How to use ModSecurity to Block Brute Force WP and Joomla Attacks

It goes without saying that Joomla and WordPress (WP) are the most popular choices among the web apps used for creating website quickly. Unfortunately, this popularity is inevitably associated with huge security risks. That’s why it is worth paying attention to the ways you can block brute force Joomla and WP attacks by using custom ModSecurity rules. Brute force attacks represent the most common types of attacks on these two popular platforms.

First Step – Install Mod_Security and create Brute Force files

The first thing you have to do is to install ModSecurity. Then you have to create a file called bruteforce.conf on the following location: /usr/local/apache/conf/bruteforce.conf

Once you have done so, use this command:

nano -w /usr/local/apache/conf/bruteforce.conf

Now, you are ready to paste the following content inside:

# WordPress & Joomla ModSecurity Brute Force Rules

# —————————————————————————–

# TX.max_requests – # of requests allowed during x period of time

# TX.requests_ttl – time in seconds

# TX.block_ttl – block time in seconds

# —————————————————————————–

 

SecRequestBodyAccess On

SecDataDir /tmp

SecAction “phase:1,pass,setvar:TX.max_requests=6,setvar:TX.requests_ttl=180,setvar:TX.block_ttl=900,initcol:ip=%{REMOTE_ADDR},nolog,id:5001000”

SecRule IP:blocked “@eq 1” “phase:1,drop,log,id:5001001”

 

# WordPress Anti Brute Force Rules

<LocationMatch “/wp-login.php”>

SecAction “phase:2,chain,nolog,id:5001002”

SecRule REQUEST_METHOD “^POST$” “chain”

SecRule ARGS_POST_NAMES “^log$” “chain”

SecRule ARGS_POST_NAMES “^pwd$” “chain”

SecAction “setvar:ip.request_count=+1,expirevar:ip.request_count=%{TX.requests_ttl}”

 

SecRule IP:request_count “@ge %{TX.max_requests}” “phase:2,drop,setvar:ip.blocked=1,expirevar:ip.blocked=%{TX.block_ttl},log,msg:’Bloqueado por %{TX.block_ttl} segundos’,id:5001003”

 

# Joomla Anti Brute Force Rules

<LocationMatch “/administrator/index.php”>

SecAction “phase:2,chain,nolog,id:5001012”

SecRule REQUEST_METHOD “^POST$” “chain”

SecRule ARGS_POST_NAMES “^username$” “chain”

SecRule ARGS_POST_NAMES “^passwd$” “chain”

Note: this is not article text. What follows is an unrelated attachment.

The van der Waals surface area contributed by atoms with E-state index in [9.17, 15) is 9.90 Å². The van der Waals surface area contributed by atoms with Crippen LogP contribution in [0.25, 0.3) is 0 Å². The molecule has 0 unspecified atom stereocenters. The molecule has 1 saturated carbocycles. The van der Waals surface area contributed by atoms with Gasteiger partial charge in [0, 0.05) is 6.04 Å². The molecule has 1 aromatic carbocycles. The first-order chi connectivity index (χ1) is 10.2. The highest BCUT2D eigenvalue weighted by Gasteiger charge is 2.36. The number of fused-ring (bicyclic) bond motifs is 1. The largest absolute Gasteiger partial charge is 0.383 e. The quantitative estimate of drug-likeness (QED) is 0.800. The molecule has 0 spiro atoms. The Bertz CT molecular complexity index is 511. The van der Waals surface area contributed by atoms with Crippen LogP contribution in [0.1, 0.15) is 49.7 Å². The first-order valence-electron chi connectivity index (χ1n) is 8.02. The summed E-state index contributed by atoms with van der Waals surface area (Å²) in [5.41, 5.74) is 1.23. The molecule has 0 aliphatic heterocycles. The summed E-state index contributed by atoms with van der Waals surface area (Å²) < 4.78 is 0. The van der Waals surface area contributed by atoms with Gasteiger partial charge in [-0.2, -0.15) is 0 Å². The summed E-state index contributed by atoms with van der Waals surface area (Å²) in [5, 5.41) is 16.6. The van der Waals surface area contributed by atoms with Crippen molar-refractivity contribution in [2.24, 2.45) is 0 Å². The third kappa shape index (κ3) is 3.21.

SecRule ARGS_POST:option “^com_login$” “chain”

SecRule ARGS_POST:task “^login$” “chain”

SecAction “setvar:ip.request_count=+1,expirevar:ip.request_count=%{TX.requests_ttl}”

 

SecRule IP:request_count “@ge %{TX.max_requests}” “phase:2,drop,setvar:ip.blocked=1,expirevar:ip.blocked=%{TX.block_ttl},log,msg:’Bloqueado por %{TX.block_ttl} segundos’,id:5001013”

 

# Old Joomla installations

<LocationMatch “/administrator/index.php”>

SecAction “phase:2,chain,nolog,id:5001022”

SecRule REQUEST_METHOD “^POST$” “chain”

SecRule ARGS_POST_NAMES “^usrname$” “chain”

SecRule ARGS_POST_NAMES “^pass$” “chain”

SecAction “setvar:ip.request_count=+1,expirevar:ip.request_count=%{TX.requests_ttl}”

 

SecRule IP:request_count “@ge %{TX.max_requests}” “phase:2,drop,setvar:ip.blocked=1,expirevar:ip.blocked=%{TX.block_ttl},log,msg:’Bloqueado por %{TX.block_ttl} segundos’,id:5001023”

Second Step – Load the Anti Brute Force rules

The next thing you need to configure ModSecurity in order to load the brute force protection rules. You will do so by running this command:

echo “Include /usr/local/apache/conf/bruteforce.conf” >> /usr/local/apache/conf/modsec2.user.conf

You need to restart Apache in order for these changes to be applied:

service httpd restart

The brute force protection results for Joomla and WordPress will be logged at Apache error log.
Before setting the brute force rules, your wp-login.php login attempts looked like this:

111.111.111.111 – – [01/Dec/2016:09:31:37] “POST /wp-login.php HTTP/1.0” 200

222.222.222.222 – – [01/Dec/2016:09:31:38] “POST /wp-login.php HTTP/1.0” 200

111.111.111.111 – – [01/Dec/2016:09:31:39] “POST /wp-login.php HTTP/1.0” 200

After you set up the brute force rules, you will be able to notice 406 status associated with the each of brute force attacks:

111.111.111.111 – – [01/Dec/2016:09:35:41] “POST /wp-login.php HTTP/1.0” 406 –

222.222.222.222 – – [01/Dec/2016:09:35:43] “POST /wp-login.php HTTP/1.0” 406 –

111.111.111.111 – – [01/Dec/2016:09:35:45] “POST /wp-login.php HTTP/1.0” 406 –

If these rules are causing you any problems, then you can deactivate them by editing /usr/local/apache/conf/modsec2.user.conf file. You need to do one more thing and that is to remove the following line:

Include /usr/local/apache/conf/bruteforce.conf

Again you need to restart Apache for the changes to be applied:

service httpd restart

This should work. Now, you know how to block brute force attacks on WordPress and Joomla.

Leave a Reply

Your email address will not be published. Required fields are marked *